The Heat Is On
A fairly warm and sunny weekend, which you would think would be no obstacle to birding.
Unfortunately, these kind of weather conditions in Finland, in July, are not the best for viewing birds.
Most songbirds have given up singing now, and by the time 9a.m rolls around it can be too hazy to deal with.
I decided to chance my arm with a bit of gulling on Saturday morning at Ammassuo dump, half hoping for a juv Caspian gull, which should be starting to turn up any day now...
Only kidding, Large gulls suck, I was actually hoping for a raptor of some decency. As this rather tasty looking Steppe Eagle is located down in Turku, I was thinking it, or something equally good could be soaring around.
When I pulled up an adult White Tailed Eagle was instantly obvious over the dump, quickly followed by a displaying male Honey Buzzard. But that was pretty much it on the raptor front. The gull front wasn't worth talking about.
I then moved on to an area of fields near Kauhala. I've had luck here in the past when the fields have been freshly ploughed, finding a juvenile Caspian Gull here last year. Nothing was ploughed yet, and likely won't be for another month, however I was hoping for maybe some Shrikes or other passerines.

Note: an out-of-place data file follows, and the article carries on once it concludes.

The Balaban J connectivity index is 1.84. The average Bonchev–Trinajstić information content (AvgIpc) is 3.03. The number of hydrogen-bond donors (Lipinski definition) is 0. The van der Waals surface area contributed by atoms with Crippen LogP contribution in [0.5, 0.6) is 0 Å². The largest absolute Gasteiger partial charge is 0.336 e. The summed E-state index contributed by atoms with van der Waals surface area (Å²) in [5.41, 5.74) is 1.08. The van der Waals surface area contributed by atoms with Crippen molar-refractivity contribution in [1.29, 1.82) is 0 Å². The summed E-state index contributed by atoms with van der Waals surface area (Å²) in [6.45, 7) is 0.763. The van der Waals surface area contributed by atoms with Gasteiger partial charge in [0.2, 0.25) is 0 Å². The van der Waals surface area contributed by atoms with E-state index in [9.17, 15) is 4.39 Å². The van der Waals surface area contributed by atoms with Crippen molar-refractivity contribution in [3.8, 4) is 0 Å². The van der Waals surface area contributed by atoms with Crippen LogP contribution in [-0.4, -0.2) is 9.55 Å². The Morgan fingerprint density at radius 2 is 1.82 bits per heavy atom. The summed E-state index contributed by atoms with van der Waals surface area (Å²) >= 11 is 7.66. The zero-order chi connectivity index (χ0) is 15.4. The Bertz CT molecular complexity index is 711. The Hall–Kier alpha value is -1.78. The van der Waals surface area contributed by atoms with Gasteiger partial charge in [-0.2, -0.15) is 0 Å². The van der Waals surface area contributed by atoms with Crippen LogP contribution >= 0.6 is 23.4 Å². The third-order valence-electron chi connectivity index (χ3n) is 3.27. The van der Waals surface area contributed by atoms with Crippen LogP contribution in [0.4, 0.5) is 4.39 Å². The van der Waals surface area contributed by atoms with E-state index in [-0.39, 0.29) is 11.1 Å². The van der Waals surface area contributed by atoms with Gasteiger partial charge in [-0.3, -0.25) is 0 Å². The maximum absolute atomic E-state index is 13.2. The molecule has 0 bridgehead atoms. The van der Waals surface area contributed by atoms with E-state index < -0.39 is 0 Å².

I got a fright when I rounded a corner, and there was a raptor sat on wires at the end of a lane. I expected it to be a Buzzard or a Marsh Harrier, so was very surprised to see it was a ringtail harrier. There shouldn't be any ringtail species around here within reason. Now and again you get a breeding pair of Montagu's in the capital area, but they're a rare sight. Certainly Hen or Pallid shouldn't be on the cards. Nonetheless it seemed it was one of these two rather than Monty's.
Unfortunately the haze was ridiculous (as you can see in the pic below). A few brief flight views showed four primaries...but a terrible state of moult. Structurally and gizz-wise it felt like a Pallid Harrier and my gut tells me that's what it was. One that got away.
Probably never know. Feck. Feckity feck.
After giving it an hour or more hoping it would reappear, I made my way to Laajalahti. Some nice late summer waders treats were on offer, principal among which were Curlew Sandpipers.
Curlew Sands are a real late summer treat, the first wave typically being Summer adults.
Common Crane - Gotta love the dinosaurs
Today I gave it a couple of hours at Maarintorni again, but same situation. Lot's of haze and not much movement of birds. A juv Black Tailed Godwit was the only sign of fresh birds, and a decent scarcity.
Spotted Redshank were also around, and as per usual were the Caspian Terns.
The moon is often visible during the entire day this time of year, but seemed particularly close today. Never tried phonescoping it before. Quite pleased with the results.
We need some movement now. Soon the waders will begin moving in earnest, and we will see juveniles of most species, assuming they had a decent year. Raptor rarities, loafing around Finland, may also start to make an appearance. Bring em on.